Climate Change-Related Natural Disasters Impact Short-Lived Assets and Interest Rates
For decades, scientists across the globe have warned about the effects of climate change. Given that these changes—global warming, rising sea levels—happen over time and that their disastrous results may not be obvious for decades, studying the effects of climate change on financial markets has posed a problem.
According to Christoph Herpfer, assistant professor of finance, Goizueta Business School, most of the existing literature that deals with the effect of climate change on financial markets considers “indefinitely lived assets,” such as owning stock or owning a home—assets that “don’t have an expiration date,” explained Herpfer. To evaluate the effect of climate change in the long run on these assets then requires discount models—ways to value something today based on what it could be worth decades from now.
Herpfer, a banking and corporate finance specialist, studies short-lived assets that, on average, expire after 4.5 years. Herpfer wondered if there could be “an alternative channel in which climate change already impacts companies today,” he explained. One that didn’t have to deal with all the “challenges associated with long run discount rates,” he added.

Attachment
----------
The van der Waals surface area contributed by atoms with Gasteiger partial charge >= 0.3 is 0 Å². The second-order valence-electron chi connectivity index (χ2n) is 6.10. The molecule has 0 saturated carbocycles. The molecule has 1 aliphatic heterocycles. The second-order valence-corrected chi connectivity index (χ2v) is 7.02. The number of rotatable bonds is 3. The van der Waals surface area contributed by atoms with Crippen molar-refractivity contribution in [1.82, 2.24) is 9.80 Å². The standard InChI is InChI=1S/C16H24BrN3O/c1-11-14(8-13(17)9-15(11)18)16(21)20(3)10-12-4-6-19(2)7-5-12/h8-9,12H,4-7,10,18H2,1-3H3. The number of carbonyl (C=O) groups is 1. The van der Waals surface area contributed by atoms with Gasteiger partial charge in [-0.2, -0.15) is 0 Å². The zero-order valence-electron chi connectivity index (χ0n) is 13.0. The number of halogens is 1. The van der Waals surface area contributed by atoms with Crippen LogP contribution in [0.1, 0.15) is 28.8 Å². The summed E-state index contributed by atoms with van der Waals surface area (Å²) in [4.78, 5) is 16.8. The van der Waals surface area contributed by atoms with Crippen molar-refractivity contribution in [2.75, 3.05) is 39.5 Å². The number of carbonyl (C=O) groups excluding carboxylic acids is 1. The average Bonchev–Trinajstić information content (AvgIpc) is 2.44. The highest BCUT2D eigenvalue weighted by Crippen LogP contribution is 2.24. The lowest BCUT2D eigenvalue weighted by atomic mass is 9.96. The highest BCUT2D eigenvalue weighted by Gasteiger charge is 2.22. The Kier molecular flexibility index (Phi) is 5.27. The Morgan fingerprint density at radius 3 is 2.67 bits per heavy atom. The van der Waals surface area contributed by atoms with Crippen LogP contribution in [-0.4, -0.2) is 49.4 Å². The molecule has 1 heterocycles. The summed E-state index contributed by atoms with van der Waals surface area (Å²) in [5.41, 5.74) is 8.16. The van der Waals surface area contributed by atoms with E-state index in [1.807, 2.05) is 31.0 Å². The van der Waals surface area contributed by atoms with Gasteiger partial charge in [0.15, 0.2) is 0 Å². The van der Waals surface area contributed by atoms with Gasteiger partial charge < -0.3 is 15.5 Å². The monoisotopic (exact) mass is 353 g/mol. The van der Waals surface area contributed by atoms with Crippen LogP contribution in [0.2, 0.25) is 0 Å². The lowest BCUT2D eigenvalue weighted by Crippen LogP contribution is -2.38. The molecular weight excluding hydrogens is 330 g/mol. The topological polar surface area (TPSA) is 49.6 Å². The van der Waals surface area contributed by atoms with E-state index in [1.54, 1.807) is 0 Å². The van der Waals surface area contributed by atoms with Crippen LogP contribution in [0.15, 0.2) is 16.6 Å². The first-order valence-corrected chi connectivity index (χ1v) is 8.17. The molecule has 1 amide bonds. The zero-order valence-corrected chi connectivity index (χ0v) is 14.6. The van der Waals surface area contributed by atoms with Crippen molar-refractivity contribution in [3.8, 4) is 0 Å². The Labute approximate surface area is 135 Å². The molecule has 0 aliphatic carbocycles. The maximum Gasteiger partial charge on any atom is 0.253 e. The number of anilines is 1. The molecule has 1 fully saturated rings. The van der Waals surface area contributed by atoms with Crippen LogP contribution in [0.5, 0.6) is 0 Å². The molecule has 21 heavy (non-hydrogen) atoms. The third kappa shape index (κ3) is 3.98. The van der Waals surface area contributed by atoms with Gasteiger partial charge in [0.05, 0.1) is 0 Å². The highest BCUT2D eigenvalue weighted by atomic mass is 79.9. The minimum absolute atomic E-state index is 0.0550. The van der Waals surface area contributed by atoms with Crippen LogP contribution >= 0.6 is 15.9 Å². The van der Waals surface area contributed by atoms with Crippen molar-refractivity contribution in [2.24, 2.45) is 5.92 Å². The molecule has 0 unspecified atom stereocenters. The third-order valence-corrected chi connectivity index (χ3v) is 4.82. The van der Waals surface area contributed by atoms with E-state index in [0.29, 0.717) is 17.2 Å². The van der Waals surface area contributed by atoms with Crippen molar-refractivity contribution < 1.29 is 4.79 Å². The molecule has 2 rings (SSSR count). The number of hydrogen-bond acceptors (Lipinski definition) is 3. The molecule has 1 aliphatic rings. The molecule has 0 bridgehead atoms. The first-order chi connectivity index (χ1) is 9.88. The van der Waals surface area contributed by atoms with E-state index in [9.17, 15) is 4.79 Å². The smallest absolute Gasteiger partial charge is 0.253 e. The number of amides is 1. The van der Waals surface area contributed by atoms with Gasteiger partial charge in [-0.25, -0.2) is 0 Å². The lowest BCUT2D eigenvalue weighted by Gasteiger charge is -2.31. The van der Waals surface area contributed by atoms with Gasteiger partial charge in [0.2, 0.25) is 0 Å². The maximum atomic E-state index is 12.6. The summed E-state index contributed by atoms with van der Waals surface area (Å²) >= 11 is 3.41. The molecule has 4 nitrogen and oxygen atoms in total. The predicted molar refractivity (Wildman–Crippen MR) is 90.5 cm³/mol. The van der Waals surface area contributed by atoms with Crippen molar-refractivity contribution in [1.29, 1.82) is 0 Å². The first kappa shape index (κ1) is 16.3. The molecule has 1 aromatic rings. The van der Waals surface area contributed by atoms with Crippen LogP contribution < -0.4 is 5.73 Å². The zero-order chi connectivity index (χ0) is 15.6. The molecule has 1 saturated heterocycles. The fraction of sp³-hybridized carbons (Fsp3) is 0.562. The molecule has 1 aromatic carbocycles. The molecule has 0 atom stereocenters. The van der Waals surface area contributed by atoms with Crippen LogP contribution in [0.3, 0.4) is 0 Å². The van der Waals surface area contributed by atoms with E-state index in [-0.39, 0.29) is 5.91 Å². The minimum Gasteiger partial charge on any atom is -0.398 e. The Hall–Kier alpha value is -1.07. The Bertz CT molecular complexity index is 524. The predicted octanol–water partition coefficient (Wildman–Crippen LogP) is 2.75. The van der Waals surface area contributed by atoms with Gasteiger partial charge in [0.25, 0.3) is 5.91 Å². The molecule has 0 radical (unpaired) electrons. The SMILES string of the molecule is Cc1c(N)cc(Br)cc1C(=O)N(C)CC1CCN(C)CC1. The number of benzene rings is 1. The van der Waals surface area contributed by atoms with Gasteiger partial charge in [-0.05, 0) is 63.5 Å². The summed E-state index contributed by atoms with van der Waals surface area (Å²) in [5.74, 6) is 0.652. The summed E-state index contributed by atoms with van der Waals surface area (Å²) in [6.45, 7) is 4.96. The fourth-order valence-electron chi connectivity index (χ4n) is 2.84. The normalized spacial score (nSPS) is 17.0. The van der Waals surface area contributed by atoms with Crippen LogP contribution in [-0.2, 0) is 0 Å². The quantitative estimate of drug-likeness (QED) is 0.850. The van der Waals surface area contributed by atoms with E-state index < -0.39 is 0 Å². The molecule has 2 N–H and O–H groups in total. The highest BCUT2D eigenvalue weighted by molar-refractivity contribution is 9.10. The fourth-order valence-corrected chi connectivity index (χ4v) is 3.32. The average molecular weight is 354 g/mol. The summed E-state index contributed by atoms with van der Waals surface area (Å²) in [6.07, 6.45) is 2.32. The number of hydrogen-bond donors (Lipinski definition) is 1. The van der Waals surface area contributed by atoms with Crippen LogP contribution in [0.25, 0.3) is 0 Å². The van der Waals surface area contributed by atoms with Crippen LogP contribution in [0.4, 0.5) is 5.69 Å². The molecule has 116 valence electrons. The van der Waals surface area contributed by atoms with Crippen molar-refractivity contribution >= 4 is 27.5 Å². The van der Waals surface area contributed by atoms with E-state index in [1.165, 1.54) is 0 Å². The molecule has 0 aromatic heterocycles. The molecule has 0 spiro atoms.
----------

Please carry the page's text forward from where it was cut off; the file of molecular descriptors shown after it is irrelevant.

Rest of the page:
In “The rising tide lifts some interest rates: climate change, natural disasters, and loan pricing,” Herpfer and his colleagues—Ricardo Correa, deputy associate director, Board of Governors of the Federal Reserve System, Ai He, assistant professor of finance, University of South Carolina, and Ugur Lel, associate professor, Nalley Distinguished Chair in Finance, University of Georgia, Terry College of Business—consider this question by studying corporate borrowing costs. In 2020, the paper received the best paper award at the Boca Corporate Finance and Governance Conference.
The foursome had a novel idea: In recent years, there has been scientific consensus that climate change fuels natural disasters. So Herpfer and his fellow authors wondered if financial institutions took climate change-amplified natural disasters into account when pricing short-term loans. Their answer was, unequivocally, “yes.”
Their work and research is captured in a recent article in Emory Business - it's attached and well worth the read.
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Christoph Herpfer is an assistant professor of finance at Goizueta Business School. He is also a financial economist working at the intersection of banking, law, and accounting. Christoph is available to speak with media about this research - simply click on his icon now to arrange an interview today.